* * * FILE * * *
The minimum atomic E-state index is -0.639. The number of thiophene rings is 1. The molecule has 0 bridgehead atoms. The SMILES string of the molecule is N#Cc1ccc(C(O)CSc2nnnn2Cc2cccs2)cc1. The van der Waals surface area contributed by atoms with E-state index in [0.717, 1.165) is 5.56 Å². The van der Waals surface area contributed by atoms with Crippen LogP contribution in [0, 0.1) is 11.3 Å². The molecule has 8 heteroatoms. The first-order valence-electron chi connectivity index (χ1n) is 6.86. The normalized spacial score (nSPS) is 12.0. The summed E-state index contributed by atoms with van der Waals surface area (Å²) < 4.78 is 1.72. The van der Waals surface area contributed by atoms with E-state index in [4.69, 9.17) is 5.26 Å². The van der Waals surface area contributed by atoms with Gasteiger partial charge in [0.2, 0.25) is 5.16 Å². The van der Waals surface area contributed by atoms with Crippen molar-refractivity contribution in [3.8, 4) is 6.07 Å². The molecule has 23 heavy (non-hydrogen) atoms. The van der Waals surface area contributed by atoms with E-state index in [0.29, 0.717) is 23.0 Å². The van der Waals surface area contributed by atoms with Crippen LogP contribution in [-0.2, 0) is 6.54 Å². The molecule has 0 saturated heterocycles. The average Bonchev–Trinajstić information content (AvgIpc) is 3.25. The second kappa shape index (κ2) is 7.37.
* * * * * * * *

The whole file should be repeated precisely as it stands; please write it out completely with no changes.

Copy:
The minimum atomic E-state index is -0.639. The number of thiophene rings is 1. The molecule has 0 bridgehead atoms. The SMILES string of the molecule is N#Cc1ccc(C(O)CSc2nnnn2Cc2cccs2)cc1. The van der Waals surface area contributed by atoms with E-state index in [0.717, 1.165) is 5.56 Å². The van der Waals surface area contributed by atoms with Crippen LogP contribution in [0, 0.1) is 11.3 Å². The molecule has 8 heteroatoms. The first-order valence-electron chi connectivity index (χ1n) is 6.86. The normalized spacial score (nSPS) is 12.0. The summed E-state index contributed by atoms with van der Waals surface area (Å²) < 4.78 is 1.72. The van der Waals surface area contributed by atoms with E-state index in [4.69, 9.17) is 5.26 Å². The van der Waals surface area contributed by atoms with Gasteiger partial charge in [0.2, 0.25) is 5.16 Å². The van der Waals surface area contributed by atoms with Crippen molar-refractivity contribution in [3.8, 4) is 6.07 Å². The molecule has 23 heavy (non-hydrogen) atoms. The van der Waals surface area contributed by atoms with E-state index in [0.29, 0.717) is 23.0 Å². The van der Waals surface area contributed by atoms with Crippen LogP contribution in [-0.2, 0) is 6.54 Å². The molecule has 0 saturated heterocycles. The average Bonchev–Trinajstić information content (AvgIpc) is 3.25. The second kappa shape index (κ2) is 7.37.